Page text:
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State Pension blunder: 200,000 people owed money – are you one? How to check

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State Pensions are issued to Britons once they have reached State Pension age, providing a top-up to any private or workplace pensions throughout retirement. However, an investigation has uncovered hundreds of thousands of women weren’t given the uplift they were owed once their husbands reached State Pension age.

The investigation was carried out by This is Money and former pensions minister Sir Steve Webb and found 200,000 women could be owed an average payout of £13,500.

This staggering amount comes as they were underpaid their state pension for years.

Since the study, the Department for Work and Pensions (DWP) has said it is checking its records to find married women who may be underpaid.

However there is a risk some people – in particular widows, older married women and those over the age of 80s may be missed out.

Read More: Pension Schemes Act: DWP issues update on pensions dashboard plans

Once their husbands had reached State Pension age their payments should’ve risen to 60 percent of their husband’s basic State Pension.

This increase is now automatic and has been since 2008, however previously women had to apply to get the increase.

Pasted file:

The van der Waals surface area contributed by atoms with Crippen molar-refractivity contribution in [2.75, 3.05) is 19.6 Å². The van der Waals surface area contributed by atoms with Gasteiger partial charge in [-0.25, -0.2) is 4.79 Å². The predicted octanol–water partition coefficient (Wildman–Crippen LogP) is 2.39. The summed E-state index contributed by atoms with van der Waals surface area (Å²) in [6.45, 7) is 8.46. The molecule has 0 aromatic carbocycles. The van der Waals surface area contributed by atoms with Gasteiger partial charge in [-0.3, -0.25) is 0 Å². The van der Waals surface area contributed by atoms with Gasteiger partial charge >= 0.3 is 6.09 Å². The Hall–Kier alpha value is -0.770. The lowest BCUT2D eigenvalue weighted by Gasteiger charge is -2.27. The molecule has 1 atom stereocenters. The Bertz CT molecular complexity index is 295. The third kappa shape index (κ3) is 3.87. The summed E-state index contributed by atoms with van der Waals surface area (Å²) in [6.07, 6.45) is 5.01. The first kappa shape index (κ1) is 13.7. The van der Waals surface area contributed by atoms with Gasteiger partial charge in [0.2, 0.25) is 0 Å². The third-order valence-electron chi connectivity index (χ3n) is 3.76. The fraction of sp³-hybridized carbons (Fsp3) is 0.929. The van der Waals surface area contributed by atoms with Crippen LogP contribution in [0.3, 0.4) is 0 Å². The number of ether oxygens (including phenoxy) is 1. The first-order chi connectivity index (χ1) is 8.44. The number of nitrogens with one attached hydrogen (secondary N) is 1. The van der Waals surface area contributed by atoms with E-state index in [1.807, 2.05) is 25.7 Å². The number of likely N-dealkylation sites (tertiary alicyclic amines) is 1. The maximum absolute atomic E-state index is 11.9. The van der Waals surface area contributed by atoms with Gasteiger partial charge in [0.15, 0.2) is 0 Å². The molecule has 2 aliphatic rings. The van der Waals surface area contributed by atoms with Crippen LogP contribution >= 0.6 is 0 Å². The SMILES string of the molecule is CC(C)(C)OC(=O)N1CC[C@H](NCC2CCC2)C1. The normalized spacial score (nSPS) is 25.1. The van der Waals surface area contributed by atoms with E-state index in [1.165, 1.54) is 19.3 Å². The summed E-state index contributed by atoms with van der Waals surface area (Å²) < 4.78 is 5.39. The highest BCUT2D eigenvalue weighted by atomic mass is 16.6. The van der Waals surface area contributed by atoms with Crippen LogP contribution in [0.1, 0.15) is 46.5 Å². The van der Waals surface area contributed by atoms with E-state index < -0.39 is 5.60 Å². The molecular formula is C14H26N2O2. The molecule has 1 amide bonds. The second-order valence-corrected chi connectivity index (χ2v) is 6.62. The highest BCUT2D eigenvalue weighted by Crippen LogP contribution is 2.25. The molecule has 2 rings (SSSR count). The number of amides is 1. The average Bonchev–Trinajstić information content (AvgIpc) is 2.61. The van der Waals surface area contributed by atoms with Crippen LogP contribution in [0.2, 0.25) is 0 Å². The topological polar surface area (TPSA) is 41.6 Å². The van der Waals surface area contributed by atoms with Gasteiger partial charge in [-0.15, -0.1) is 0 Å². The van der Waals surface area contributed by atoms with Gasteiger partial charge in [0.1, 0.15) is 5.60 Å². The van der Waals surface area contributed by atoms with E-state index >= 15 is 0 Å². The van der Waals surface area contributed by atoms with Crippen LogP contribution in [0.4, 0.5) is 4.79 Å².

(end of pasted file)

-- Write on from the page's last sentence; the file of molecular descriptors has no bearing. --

Now the DWP has published a plan to tackle the underpayments.

They estimate approximately £2.7billion of arrears is owed to around 200,000 women.

You are eligible for the full basic pension if you were born before:

  • April 6, 1951 if you’re a man
  • April 6, 1953 if you’re a woman

The full new State Pension is £175.20 per week, and the full basic State Pension is £134.25 per week

However, the actual amount you get depends on your National Insurance record.

You can check your projected State Pension amount via the Government calculator here.

You will usually need at least 10 qualifying years on your National Insurance record to get any State Pension. They do not have to be 10 qualifying years in a row.

This means for 10 years at least one or more of the following applied to you:

  • you were working and paid National Insurance contributions
  • you were getting National Insurance credits for example if you were unemployed, ill or a parent or carer
  • you were paying voluntary National Insurance contributions



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